Who’s sharing your table

This is a sermon from November 3rd 2013. It is based on Luke 19:1-20—the story of Zaccheaus trying to see Jesus.

Let’s begin by looking at the story of Zacchaeus. Jesus is travelling to Jericho. You can imagine big crowds gathering to see Jesus. The roads become clogged with people all trying to see him, talk to him, touch him. And Zacchaeus, being small person doesn’t have a hope of getting through. And so he looks around and decides the best thing to do is climb a tree. From up there he will be above the crowd and have a good view of everything that’s happening.

What do we know about Zacchaeus? We know he was a tax collector and we know he was wealthy. We can assume that he is Jewish and that he was collecting taxes on behalf of the Roman Empire. It was common practice for tax collectors to make their profit by collecting extra taxes (cheating people). Zaccheaus was someone who probably didn’t have many friends. The Romans would have had a working relationship with him but he would not have been accepted and welcomed in their community. The Jewish people might have seen him as collaborating with the enemy. He was not welcomed anywhere.

And Jesus finds interesting friends. He has a tendency to make connections with people that no one else wants around. This story is no different. With Zacchaeus sitting up in the tree, Jesus walks underneath looks up and says “I’m coming to your house.” Of all the places Jesus could choose to go, he chooses the person who is unwelcome on both the Roman and Jewish communities.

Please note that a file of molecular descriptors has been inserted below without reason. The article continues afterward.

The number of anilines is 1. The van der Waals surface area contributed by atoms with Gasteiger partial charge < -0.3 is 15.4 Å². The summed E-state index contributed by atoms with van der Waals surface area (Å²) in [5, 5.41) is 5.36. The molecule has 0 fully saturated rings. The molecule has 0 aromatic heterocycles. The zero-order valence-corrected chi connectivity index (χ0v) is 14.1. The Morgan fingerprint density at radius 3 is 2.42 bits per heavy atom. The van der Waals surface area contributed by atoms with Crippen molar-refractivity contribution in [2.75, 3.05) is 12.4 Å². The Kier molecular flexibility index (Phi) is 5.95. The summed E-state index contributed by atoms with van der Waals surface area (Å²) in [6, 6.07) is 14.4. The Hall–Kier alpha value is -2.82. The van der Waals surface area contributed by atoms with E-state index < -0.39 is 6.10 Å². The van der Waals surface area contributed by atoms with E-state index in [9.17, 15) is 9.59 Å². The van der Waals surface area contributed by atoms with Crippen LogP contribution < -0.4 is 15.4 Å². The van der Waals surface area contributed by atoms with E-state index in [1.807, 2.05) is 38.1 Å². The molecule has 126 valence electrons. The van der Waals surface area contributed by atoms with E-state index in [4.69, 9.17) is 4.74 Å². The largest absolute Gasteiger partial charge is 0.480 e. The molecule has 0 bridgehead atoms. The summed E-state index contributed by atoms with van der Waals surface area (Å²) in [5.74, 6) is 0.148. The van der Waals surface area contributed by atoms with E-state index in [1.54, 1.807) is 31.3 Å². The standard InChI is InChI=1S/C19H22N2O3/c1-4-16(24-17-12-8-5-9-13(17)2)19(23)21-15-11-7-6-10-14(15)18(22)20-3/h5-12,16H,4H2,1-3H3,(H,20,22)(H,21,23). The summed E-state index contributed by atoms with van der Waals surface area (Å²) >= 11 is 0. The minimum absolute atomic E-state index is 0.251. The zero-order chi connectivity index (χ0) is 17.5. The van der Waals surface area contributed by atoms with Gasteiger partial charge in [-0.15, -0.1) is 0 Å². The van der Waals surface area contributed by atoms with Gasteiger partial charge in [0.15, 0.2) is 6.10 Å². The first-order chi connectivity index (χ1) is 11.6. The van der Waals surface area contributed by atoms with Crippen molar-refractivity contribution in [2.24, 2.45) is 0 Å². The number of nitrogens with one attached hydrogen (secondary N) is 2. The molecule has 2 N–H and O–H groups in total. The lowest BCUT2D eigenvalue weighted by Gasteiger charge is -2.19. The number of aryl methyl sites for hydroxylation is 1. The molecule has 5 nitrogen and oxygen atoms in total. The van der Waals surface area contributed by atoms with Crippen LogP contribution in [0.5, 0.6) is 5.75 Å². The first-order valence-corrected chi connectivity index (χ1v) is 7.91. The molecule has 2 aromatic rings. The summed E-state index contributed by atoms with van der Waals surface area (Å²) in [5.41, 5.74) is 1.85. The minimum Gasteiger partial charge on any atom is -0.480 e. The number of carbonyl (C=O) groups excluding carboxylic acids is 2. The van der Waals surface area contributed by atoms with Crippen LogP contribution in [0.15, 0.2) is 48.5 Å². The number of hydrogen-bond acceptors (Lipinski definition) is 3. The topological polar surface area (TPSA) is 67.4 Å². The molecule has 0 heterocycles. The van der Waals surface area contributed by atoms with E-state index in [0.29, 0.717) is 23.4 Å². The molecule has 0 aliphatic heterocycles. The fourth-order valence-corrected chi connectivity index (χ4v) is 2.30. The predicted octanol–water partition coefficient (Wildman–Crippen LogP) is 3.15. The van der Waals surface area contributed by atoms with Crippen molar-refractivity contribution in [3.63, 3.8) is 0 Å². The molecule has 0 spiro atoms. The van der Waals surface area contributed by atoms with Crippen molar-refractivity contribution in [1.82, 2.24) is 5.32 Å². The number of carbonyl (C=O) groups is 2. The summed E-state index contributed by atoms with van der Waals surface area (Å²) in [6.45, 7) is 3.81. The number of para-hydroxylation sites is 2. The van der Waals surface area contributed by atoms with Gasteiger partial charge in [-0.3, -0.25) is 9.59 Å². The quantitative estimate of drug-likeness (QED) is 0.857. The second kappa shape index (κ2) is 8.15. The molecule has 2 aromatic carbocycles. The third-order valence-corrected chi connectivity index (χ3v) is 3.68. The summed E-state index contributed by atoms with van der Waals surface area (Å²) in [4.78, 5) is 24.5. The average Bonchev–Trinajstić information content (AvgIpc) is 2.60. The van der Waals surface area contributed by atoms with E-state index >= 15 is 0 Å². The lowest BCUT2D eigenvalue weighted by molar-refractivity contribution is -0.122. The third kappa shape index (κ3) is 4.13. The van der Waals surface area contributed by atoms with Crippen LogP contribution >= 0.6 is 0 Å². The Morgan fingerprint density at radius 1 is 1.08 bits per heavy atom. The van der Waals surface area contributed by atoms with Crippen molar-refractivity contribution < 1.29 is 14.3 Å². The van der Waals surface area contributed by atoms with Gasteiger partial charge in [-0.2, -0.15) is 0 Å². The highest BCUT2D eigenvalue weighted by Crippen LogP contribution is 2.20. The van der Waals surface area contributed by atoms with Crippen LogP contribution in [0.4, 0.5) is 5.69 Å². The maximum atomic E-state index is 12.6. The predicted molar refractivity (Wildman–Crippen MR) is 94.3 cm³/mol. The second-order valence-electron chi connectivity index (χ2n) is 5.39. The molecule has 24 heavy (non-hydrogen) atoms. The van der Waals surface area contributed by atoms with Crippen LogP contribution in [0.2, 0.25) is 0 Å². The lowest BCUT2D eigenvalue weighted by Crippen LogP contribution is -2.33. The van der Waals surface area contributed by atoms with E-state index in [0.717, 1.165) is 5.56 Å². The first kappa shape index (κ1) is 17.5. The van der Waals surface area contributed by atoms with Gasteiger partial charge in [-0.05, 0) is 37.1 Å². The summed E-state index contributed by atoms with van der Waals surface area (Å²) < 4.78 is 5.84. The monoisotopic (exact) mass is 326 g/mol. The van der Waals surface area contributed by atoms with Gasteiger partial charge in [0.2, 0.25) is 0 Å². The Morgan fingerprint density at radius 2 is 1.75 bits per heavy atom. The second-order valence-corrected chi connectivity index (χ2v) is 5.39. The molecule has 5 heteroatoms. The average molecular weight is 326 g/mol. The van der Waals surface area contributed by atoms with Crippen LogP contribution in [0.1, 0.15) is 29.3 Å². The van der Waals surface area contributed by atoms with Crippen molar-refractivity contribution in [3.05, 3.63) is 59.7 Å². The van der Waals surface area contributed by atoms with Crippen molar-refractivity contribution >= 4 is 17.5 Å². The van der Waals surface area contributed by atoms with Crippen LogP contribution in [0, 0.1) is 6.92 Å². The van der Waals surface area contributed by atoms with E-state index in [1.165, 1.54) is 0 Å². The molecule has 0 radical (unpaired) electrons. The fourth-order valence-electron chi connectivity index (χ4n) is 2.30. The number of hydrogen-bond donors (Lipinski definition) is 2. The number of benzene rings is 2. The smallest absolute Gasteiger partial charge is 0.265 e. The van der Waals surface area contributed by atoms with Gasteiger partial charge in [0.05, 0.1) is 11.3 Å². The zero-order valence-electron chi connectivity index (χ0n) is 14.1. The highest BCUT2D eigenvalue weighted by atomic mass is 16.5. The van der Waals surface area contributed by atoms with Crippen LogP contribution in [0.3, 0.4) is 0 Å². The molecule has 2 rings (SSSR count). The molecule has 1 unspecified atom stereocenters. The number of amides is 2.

And so you can hear the crowds start to grumble. They start to talk about Zacchaeus: how much money he has, where it came from, maybe his family history. They also grumble and whisper about Jesus: Does he know who Zacchaeus is? Why would he visit Zaccaheus? Maybe someone should tell him who he is. Maybe someone should they stop him from going to visit Zaccheaus before he makes a fool out of himself.

And once a couple of people have decided that Jesus and Zaccheaus don’t go together most of the crowd gets in on the conversation. They already had an opinion about Zaccheaus and aren’t quite prepared to see things Jesus’ way just yet.

And in the midst of the crowd that has gathered according to many translations Zacchaeus says something along the lines of “I will give half of everything I own to the poor and I will repay four times what I’ve cheated.”

There’s another translation based on the fact this is the only place where the Greek phrases are in the present tense which David Lose says “Zacchaeus is boasting (probably in response to the grumbling of the crowd), “Look, half of my possessions I give to the poor…[and] I pay back four times” — as in right now, already, as a matter of practice.”[1]

The Message puts it this way:

“Everyone who saw the incident was indignant and grumped, “What business does he have getting cozy with this crook?” Zacchaeus just stood there, a little stunned. He stammered apologetically, “Master, I give away half my income to the poor—and if I’m caught cheating, I pay four times the damages.”

Does that change our perspective of Zacchaeus? Zacchaes is already doing what Jesus is teaching. Maybe the reason Zacchaeus wanted to see Jesus is because he’s a big fan. Zacchaeus who is outcast from his community is already very intentional about doing the justices that he is capable of and which Jesus calls all of us to be about. Perhaps Zacchaeus wants to talk with Jesus so he can learn more about what else he can do to be just. Maybe he wants to strategize about taking the gospel farther. The point is that the meeting with Jesus did not transform Zacchaeus from a sinner into a righteous person. And we can identify people that we know personally in our community and people we know only by reputation who are wealthy and share that wealth with others.